Burial Grounds in New York City

The African Burial Grounds provided a cemetary for slaves and free blacks for an unknown period but first established under the Dutch and ending with British occupation of New York shortly after the American Revolution in 1776.

The Burial Grounds were rediscovered during excavation in preparation for building another high rise, which caused an immediate halt in favor of archeological research on the remains conducted at Howard University.  The links here provide extensive history of the burial ground as well as its recent development since its rediscovery in the 1990s.  Although much of lower Manhattan was built over the burial grounds (including City Hall), there has been a memorial to the slaves erected with works by a number of artists, including the black woman sculptor Barbara Chase Riboud.  Her work is a tribute to the entire African Diaspora and provides a fascinating commentary on the blues consciousness of 20th century African Americans.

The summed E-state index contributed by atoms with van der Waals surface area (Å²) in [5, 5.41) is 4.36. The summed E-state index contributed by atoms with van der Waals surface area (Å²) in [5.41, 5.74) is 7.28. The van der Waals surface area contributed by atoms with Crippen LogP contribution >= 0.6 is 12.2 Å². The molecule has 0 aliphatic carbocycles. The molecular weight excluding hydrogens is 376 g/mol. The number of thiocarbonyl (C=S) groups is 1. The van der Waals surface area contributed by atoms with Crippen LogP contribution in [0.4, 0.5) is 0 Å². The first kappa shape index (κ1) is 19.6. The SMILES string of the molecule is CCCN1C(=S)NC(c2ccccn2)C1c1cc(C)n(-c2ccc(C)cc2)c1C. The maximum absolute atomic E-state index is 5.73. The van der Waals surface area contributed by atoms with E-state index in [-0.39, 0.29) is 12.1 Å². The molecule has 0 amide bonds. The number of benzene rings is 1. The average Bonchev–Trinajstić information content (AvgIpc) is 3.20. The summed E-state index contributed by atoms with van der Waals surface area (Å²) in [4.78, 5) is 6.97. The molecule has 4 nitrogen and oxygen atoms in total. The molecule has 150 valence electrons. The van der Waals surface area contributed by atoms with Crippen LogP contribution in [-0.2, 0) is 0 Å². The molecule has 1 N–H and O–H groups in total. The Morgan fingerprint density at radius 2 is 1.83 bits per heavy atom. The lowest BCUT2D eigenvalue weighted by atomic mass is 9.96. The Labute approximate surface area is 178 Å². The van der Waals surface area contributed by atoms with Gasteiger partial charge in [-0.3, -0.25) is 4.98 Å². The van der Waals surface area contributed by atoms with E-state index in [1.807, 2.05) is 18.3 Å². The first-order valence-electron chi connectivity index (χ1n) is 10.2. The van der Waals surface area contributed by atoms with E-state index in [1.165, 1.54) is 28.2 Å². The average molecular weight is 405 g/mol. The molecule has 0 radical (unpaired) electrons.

This is a site that can be easily visited if you live in New York. Also, the work on the African burial grounds provides a link to the extensive work online from the exhibition of slavery in New York put together by the New York Historical Society, accompanied by a collection of essays on the topic edited by Leslie Harris, included here on my Slavery wish list at Amazon.com.

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